When you package this great product there's no point in talking about standardized testing or interactive design if the end user is a teacher whose only interest is to find something to make teaching easier. For them you describe all the support features and the simplicity of implementation. If you get that right, they might open the package.
And when you design the learning interface for the product there's no point in describing the testing and teaching support systems when the learner's only interest is to be finished. For them you find the fastest way to get them engaged. If you get that right, they might open their minds. Sometimes, when you're very, very lucky, the customer, end-user and learner for your product are all the same person. Far too many ventures don't have that luck, don't consider these implications, and fail - despite having that brilliant product.
A further interesting complexity, with the emergence of MOOCs, is the provision to large sets of self-motivated, global students of totally free world-class learning materials and systems. This disruptive transformation of the marketplace is forcing all of the players to rethink their roles, and their ability to survive.
Teachers, Technologists and Administrators
Especially true for learning technology ventures, the customer is not always one person. Again using K-12 as an example, most school districts have traditionally made their technology purchasing decisions in an entirely different place, and with different people, than their curriculum purchasing decisions. Depending on the complexity of the product and the technological sophistication of the school system, a learning technology purchase could involve sets of people who don't even interact on a day-to-day basis, each having largely distinct cultures, processes, budgets and decision cycles within the system. The learning technology venture then has to determine if the best strategy is to convene all the key people for a joint purchasing decision or to "sell" to one of them well enough that they will champion a decision with their colleagues. This is another example why customer identification and engagement has been such a human-intensive activity for successful companies within educational systems.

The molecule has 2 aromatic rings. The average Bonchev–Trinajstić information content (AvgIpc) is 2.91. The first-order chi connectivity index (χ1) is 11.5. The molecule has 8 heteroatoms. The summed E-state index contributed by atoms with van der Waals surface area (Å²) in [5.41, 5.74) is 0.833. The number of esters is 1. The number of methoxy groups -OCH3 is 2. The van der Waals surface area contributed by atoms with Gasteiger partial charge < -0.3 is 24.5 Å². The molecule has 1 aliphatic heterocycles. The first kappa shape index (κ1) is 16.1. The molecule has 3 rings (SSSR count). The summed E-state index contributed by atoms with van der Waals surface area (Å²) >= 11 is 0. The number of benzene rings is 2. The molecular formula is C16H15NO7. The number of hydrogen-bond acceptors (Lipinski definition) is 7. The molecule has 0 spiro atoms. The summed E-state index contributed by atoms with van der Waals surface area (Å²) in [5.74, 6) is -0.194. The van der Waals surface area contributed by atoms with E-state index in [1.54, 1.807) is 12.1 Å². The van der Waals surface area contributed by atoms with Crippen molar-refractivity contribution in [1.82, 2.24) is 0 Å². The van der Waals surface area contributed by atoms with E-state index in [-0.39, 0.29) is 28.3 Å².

If the customer is somebody who opens their wallet to allow a venture to exist, then most ventures will have different categories of customer at different times. For example, by this definition any investor in your venture is a "customer". This is true whether these "investing customers" are venture capitalists, angels, government agencies, school principals, institutional vice presidents, or friends. The primary investing customer could even be yourself. Every source of financial or in-kind contribution to your success should be accounted and treated as a true customer, meaning that they have an expectation of receiving some product, value or return related to their investment. Explicitly identifying all of your "paying" and "investing" customers, accurately understanding their separate expectations, and professionally communicating and delivering against those expectations, is known as "fulfillment". Clearly fulfillment is more than handing over a product and pocketing some cash.
In education, as in other sectors, a useful strategy for a start-up venture is to first acquire a hybrid purchaser/investor, often referred to as a "lead customer". This is a purchaser with a distinctly identified need (a "pain point") for your innovative product or service, who is willing to work with you to prove your concept. Their 'investment' is the risk they take in working with you; their benefit is getting a solution to the problem at little or no cost. Your benefit is having a happy first customer to help attract others.
In the next section you will see why we have Face 3 (below) of the "Cube", our framework for describing ventures. When you identify your paying customer as somebody far removed from the learner then you typically have a very small number of customers and very large price tags. This defines a very precise set of strategies with respect to marketing and sales. When you identify the customer as the learner or the teacher then you typically have a very large number of customers and very small price tags. This defines a completely different set of strategies with respect to marketing and sales, and therefore a completely different venture.
We'll explore this further in the activities that follow.